I grew up in the countryside just beyond Essex and the walls surrounding county line. My parents were Naturalborns and were forced, like all Naturalborns, to the outskirts after the last revolution of the Prosaics. That was more than forty years ago now and was before I was born. I am the third born and only girl among my siblings. Oddly, neither of my brothers were born with Magicks. I have heard though, that even Naturalborns aren’t guaranteed to have children with Magicks, like my brothers, I guess. I have always believed, however, that they have it and are just hiding it, like me.
My favorite place, and where I spent most of my time, was the garden. The grounds around our cottage were always lush and full of life. Grass as green as a leprechaun’s suit and flowering plants all around, just bursting with lively colors. My absolute favorite spot was under the wisteria tree. I would go there to think, to write and to practice my Magicks in secret. You see, after the overtake of the Prosaics, the Naturalborns were outcast and it became taboo to be known publicly to have Magicks; those who are known… well, they face dangerous odds against the Prosaic Militia. I didn’t want to cause my parents more trouble than they already had and so, when I came of age and my Magicks made itself known to me, I never told them. I wanted to give them hope the way my brothers did.
I kept my secret sacred and only practiced when I could be more than confident that no one was around to see me. The first thing I taught myself was to perfect a protection spell so that I would never be found during my practice. OH, I guess I should have mentioned that my parents had a stash of banned books hidden under the floorboards in our cottage. The books were full of incantations, recipes, enchantments and history. So much delicious history. That’s where I got the information about my protection enchantments. Anyways, I never told anyone, until the day we were in danger – the day that I had to protect my closest friends: Sephi, Anjali and Brayden. Yakno, the ones who call me Easy.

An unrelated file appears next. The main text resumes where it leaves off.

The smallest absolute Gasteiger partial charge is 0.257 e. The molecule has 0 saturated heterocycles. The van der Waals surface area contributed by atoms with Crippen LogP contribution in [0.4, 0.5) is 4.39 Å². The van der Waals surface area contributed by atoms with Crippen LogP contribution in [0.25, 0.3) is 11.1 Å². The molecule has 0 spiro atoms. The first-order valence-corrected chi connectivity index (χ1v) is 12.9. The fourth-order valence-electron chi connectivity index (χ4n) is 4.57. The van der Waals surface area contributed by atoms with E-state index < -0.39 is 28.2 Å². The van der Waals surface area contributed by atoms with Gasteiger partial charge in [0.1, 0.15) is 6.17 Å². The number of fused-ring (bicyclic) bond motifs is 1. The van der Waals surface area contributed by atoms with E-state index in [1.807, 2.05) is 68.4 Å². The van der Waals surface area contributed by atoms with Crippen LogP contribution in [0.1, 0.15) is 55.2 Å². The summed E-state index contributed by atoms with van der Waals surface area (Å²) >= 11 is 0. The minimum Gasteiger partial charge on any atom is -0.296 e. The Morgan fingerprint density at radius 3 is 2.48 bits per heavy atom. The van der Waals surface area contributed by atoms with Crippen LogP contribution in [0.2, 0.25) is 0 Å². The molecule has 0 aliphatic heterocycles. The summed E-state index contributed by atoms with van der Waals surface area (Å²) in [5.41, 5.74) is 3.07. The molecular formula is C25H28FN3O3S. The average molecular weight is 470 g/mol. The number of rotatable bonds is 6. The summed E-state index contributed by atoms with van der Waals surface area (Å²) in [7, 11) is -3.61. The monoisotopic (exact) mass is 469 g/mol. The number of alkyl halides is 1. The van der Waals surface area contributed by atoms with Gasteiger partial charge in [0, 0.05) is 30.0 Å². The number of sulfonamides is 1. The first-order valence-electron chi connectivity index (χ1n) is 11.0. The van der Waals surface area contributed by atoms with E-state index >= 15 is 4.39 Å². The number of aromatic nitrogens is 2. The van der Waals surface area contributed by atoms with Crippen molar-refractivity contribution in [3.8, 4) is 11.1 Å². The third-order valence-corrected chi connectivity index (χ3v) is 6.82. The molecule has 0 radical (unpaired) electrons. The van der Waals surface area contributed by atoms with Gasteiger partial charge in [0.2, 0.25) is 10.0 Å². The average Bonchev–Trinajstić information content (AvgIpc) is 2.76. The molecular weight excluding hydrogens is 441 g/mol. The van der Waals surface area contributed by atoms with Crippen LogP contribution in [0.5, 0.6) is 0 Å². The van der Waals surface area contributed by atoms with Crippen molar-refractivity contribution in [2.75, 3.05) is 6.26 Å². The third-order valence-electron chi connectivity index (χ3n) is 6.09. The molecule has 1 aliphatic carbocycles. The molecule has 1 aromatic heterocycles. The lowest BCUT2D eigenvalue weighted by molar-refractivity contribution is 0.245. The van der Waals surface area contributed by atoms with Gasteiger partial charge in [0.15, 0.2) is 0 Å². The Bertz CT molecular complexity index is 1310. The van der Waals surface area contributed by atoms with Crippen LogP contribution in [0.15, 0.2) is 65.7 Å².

The four of us have been the best of friends since I can remember, inseparable really. Growing up along the same broken down, cobblestone path with only four houses to be seen made it easy. Oh, I guess I didn’t mention that we lived all secluded like in a section of the countryside surrounded by hills and seemingly invisible to the outside world. I suspect Magicks, maybe from my parents, or maybe a group enchantment to make it powerful. I’ve heard of that, you know. Haven’t tried it though. So, yeah, I guess one day whatever had protected us for so long from the outside world was on the fritz, or sabotaged, because some Prosaic Militia came to visit. It was the first time I had ever seen them and I was sixteen.
My brothers were away. They had come of age and moved into the city of Prosaics to seek work. Naturalborns were allowed in the city if they passed a test that could prove that they were free of Magicks. Shame for the Prosaics, really, to be so… naive.
A low giggle rose up from around the room.